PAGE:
Asthma and You

This blog from St. Louis College of Pharmacy is devoted to providing important and easy to understand patient information. In the coming posts you’ll find summaries of current best treatments. We will also bring you breaking news about medicines, recommend health and medicine related resources, and much more.

Asthma is a very common problem across our nation. About one out of every 11 children has asthma. It is even more common in the St. Louis area. The St. Louis Regional Asthma Consortium estimates asthma is about three times higher here. In some schools, about one child in five has asthma. Most children do not “grow out” of asthma, which means asthma is common in adults as well.

There is good news about asthma.  Most asthma can be controlled with the right medications and lifestyle changes. Children and adults with asthma can live normal, active lives. In the coming weeks, asthma friendly pharmacists and asthma educators Sue Bollmeier and Theresa Prosser will answer some common questions about asthma and asthma treatments to help you breathe your best.

Question: Why is it important for a person who might have asthma to see a physician or health care provider? How often should someone with asthma go for a check up?

Answer: The correct diagnosis is an important first step to help breathing problems. Not everyone who wheezes or is short of breath has asthma. Different medicines treat different breathing problems. So, seeing a physician or provider is key for the right treatment.

If you have asthma, you should see your provider regularly for medications to prevent your symptoms. Preventing symptoms lets people with asthma do everyday activities and live normal lives. The frequency of asthma visits depends on how well asthma is controlled. Asthma is well controlled if symptoms happen less than twice a week, or if symptoms wake you up at night less than twice a month.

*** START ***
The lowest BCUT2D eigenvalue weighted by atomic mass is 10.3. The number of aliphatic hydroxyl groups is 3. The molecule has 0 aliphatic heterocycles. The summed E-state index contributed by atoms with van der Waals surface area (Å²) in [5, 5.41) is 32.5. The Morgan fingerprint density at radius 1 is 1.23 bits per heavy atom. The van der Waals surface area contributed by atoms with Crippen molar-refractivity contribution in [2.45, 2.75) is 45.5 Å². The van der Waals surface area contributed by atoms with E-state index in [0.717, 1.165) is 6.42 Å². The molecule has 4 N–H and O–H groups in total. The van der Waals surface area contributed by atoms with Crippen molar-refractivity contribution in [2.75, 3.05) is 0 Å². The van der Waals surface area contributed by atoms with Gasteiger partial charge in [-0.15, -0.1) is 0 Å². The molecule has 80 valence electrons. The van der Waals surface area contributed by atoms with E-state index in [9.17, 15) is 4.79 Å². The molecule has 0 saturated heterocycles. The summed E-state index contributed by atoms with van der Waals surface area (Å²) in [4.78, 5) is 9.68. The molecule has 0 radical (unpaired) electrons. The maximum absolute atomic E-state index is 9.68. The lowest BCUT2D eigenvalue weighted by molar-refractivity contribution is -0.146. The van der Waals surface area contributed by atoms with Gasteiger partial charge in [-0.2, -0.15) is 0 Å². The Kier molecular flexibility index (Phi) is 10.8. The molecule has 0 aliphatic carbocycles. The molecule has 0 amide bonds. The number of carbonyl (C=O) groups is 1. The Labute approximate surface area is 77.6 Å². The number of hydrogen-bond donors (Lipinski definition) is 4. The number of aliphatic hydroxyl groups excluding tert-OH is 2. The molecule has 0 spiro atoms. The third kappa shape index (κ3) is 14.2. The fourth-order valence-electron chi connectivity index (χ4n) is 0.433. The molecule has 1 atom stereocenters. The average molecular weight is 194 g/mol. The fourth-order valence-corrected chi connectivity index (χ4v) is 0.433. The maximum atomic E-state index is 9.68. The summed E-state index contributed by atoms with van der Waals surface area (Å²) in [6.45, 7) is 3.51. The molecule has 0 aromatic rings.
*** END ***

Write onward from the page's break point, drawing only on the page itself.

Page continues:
At an asthma visit, the doctor should ask about the frequency of asthma symptoms. Asthma symptoms include shortness of breath, wheezing, chest tightness, or cough. You should be asked about how often you use quick-relief medication and how asthma affects your daily activities. Completing a short questionnaire such as the Asthma Control Test® would collect this information. The doctor will also listen to your lungs. Your lung function might be checked by other breathing tests, such as peak flow. Using this information, asthma medicines will be continued or adjusted. It may be necessary to go back every month or two to adjust medications until the asthma is controlled.

Once asthma symptoms are controlled, people should see their doctor once or twice a year.  The doctor will again perform a complete asthma check-up.

Asthma Friendly Pharmacy Tips-

  • See your asthma provider if you:
    • Have asthma symptoms more than twice a week
    • Use your quick relief medicine more twice a week. 
    • Wake up at night due to asthma more than twice a month.
    • When scheduling an appointment with your provider, be sure to ask for an asthma visit. Insurance may only pay for one “well” or check-up visit annually. However, multiple asthma visits are usually covered.
    • It is especially important for children to schedule an asthma visit before returning to school in the fall.  Call your provider soon to schedule that appointment.

Suzanne G. Bollmeier, Pharm.D., BCPS, AE-C, professor of pharmacy practice

Theresa R. Prosser, Pharm.D., BCPS, AE-C, professor of pharmacy practice